“I was so stunned and grateful that they selected me,” said Justice. “I couldn’t believe I was going to be doing something I love, like baking on national TV.”

According to the Food Network, the show is filmed at the same studio where adult baking competitions are shot, and nothing is scaled down. The baking stations, equipment and pantry are all standard size. The only concession for kid contestants: They can stand on crates if they’re too short to reach the counter.

Justice said that so far, a “throwback éclair” challenge was one of his favorites “because it was so cool taking old-fashioned desserts, many of which I had never heard of before,” and transforming them into modern éclairs.

“I ended up winning that challenge, which blew my baking mind!” he said.

This student said he learned how to bake by hand – without a mixer.

“I know how to make whipped cream by hand with a whisk and pie dough by hand using a pastry blender.”

During the filming of “Kids Baking Championship,” KitchenAid mixers were provided for the young bakers. Faustina fell in love with the machine, he said.

“I told my parents, ‘Where has this been all my life?’ It makes baking much easier.”

“We are thrilled” that Justice is a part of the show, said Smutnak.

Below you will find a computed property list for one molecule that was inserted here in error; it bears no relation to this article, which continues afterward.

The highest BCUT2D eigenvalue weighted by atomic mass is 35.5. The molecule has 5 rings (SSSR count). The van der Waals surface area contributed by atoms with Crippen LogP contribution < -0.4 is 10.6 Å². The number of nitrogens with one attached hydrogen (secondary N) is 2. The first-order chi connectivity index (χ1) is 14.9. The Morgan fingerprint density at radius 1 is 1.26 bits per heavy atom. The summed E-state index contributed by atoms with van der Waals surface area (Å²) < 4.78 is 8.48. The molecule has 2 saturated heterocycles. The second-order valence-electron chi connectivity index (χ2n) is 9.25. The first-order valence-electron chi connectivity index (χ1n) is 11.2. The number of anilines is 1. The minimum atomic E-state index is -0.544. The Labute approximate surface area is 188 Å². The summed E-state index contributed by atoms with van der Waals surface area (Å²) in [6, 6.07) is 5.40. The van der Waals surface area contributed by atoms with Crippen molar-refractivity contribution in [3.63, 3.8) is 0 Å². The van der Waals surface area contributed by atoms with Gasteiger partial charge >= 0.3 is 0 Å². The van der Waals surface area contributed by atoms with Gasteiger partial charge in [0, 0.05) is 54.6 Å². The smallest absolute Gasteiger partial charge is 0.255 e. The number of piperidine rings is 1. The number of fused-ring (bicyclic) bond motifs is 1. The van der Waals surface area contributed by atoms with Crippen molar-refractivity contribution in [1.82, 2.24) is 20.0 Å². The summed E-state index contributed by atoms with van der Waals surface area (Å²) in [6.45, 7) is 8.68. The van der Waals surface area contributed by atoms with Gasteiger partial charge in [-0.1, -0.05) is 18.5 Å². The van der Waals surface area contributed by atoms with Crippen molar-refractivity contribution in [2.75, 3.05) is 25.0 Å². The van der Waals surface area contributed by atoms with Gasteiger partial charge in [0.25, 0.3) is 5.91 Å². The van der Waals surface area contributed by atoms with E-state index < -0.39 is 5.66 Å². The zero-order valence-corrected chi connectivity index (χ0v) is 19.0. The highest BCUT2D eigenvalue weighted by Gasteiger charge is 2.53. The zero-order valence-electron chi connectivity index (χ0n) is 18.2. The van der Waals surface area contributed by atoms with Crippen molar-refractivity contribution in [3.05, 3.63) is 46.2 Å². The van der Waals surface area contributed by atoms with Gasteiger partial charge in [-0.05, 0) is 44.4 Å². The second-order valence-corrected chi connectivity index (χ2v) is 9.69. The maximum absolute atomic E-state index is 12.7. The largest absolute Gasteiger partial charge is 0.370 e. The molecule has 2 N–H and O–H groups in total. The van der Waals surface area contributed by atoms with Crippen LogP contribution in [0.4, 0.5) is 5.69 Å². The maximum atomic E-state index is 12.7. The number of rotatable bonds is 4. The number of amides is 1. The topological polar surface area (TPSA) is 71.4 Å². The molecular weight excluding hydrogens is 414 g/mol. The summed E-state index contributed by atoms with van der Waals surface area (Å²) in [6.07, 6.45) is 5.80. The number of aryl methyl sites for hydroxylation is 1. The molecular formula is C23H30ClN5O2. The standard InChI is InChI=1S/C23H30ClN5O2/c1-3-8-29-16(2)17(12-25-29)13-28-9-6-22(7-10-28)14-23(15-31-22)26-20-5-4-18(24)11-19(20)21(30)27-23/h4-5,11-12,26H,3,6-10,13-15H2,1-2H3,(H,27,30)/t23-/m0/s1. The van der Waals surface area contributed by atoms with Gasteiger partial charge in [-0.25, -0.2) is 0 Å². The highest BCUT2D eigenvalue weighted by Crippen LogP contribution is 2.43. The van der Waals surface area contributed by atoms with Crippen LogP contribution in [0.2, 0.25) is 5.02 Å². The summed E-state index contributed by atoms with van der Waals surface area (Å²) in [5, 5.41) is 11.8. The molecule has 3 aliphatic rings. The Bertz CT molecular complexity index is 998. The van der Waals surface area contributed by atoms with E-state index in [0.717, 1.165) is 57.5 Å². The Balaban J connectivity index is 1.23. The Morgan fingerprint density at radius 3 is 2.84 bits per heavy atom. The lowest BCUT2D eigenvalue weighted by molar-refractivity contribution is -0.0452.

“We told him to just enjoy himself and have fun,” and think of the filming as a summer baking camp. “And he did just that.”

The kids all got along, she said. “It was great that Justice met 11 other children who love baking as much as he does.”

Justice said he’s not sure if he will become a pastry chef in the future.

“I have so many other interests that I am passionate about like seismology, metrology, geology, geography, gardening and art.”

Indeed, he recently won his school National Geographic Geography Bee for the second year in a row.

“Justice has a scientific mind, and when he finds an interest in something he dives deep and teaches himself everything he can about the subject,” said his mother.

“He is just a fun kid to raise and be around,” said Smutnak.

Justice said if he wins the competition, he would donate part of the winnings to Rostro de Cristo, a nonprofit organization in Duran, Ecuador. Besides that, he’d like to go on a vacation with his family to Thailand, “buy some baking equipment, build a well in my backyard and buy a goat.”

“But I want to win not for the money but because I love the process of baking and creating,” he said.

Justice said it would be hard to choose if he has one favorite thing to bake.

“I really like baking everything. Much of what I choose to bake depends on what I feel like eating that day,” he said.

However, “I really love baking pies during the summer.” A particular favorite is peach lattice pie.

“One thing I love about baking is that it makes people happy when you share a homemade dessert with someone; in my experience it always makes people smile.”

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Business Editor

Jennifer Huffman is the business editor and a general assignment reporter for the Napa Valley Register. I cover a wide variety of topics for the newspaper. I've been with the Register since 2005.